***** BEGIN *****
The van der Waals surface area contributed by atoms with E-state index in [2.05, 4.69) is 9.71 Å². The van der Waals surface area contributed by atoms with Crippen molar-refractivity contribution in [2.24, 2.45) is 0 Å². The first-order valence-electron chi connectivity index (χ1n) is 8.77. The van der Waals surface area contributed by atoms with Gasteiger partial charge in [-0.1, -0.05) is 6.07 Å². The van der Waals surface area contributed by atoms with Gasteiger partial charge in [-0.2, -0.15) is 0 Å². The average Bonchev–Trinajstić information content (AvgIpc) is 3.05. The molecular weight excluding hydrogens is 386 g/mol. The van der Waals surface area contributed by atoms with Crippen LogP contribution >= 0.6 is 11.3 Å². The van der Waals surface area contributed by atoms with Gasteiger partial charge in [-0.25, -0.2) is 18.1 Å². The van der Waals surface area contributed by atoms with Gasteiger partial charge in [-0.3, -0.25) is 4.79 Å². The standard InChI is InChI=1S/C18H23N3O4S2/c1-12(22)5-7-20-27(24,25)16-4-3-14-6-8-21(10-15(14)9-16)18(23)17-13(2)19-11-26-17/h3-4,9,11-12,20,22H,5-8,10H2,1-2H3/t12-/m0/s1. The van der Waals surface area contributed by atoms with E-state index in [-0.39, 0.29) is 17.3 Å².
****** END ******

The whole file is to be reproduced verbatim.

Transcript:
The van der Waals surface area contributed by atoms with E-state index in [2.05, 4.69) is 9.71 Å². The van der Waals surface area contributed by atoms with Crippen molar-refractivity contribution in [2.24, 2.45) is 0 Å². The first-order valence-electron chi connectivity index (χ1n) is 8.77. The van der Waals surface area contributed by atoms with Gasteiger partial charge in [-0.1, -0.05) is 6.07 Å². The van der Waals surface area contributed by atoms with Gasteiger partial charge in [-0.2, -0.15) is 0 Å². The average Bonchev–Trinajstić information content (AvgIpc) is 3.05. The molecular weight excluding hydrogens is 386 g/mol. The van der Waals surface area contributed by atoms with Crippen LogP contribution >= 0.6 is 11.3 Å². The van der Waals surface area contributed by atoms with Gasteiger partial charge in [-0.25, -0.2) is 18.1 Å². The van der Waals surface area contributed by atoms with Gasteiger partial charge in [-0.3, -0.25) is 4.79 Å². The standard InChI is InChI=1S/C18H23N3O4S2/c1-12(22)5-7-20-27(24,25)16-4-3-14-6-8-21(10-15(14)9-16)18(23)17-13(2)19-11-26-17/h3-4,9,11-12,20,22H,5-8,10H2,1-2H3/t12-/m0/s1. The van der Waals surface area contributed by atoms with E-state index in [-0.39, 0.29) is 17.3 Å².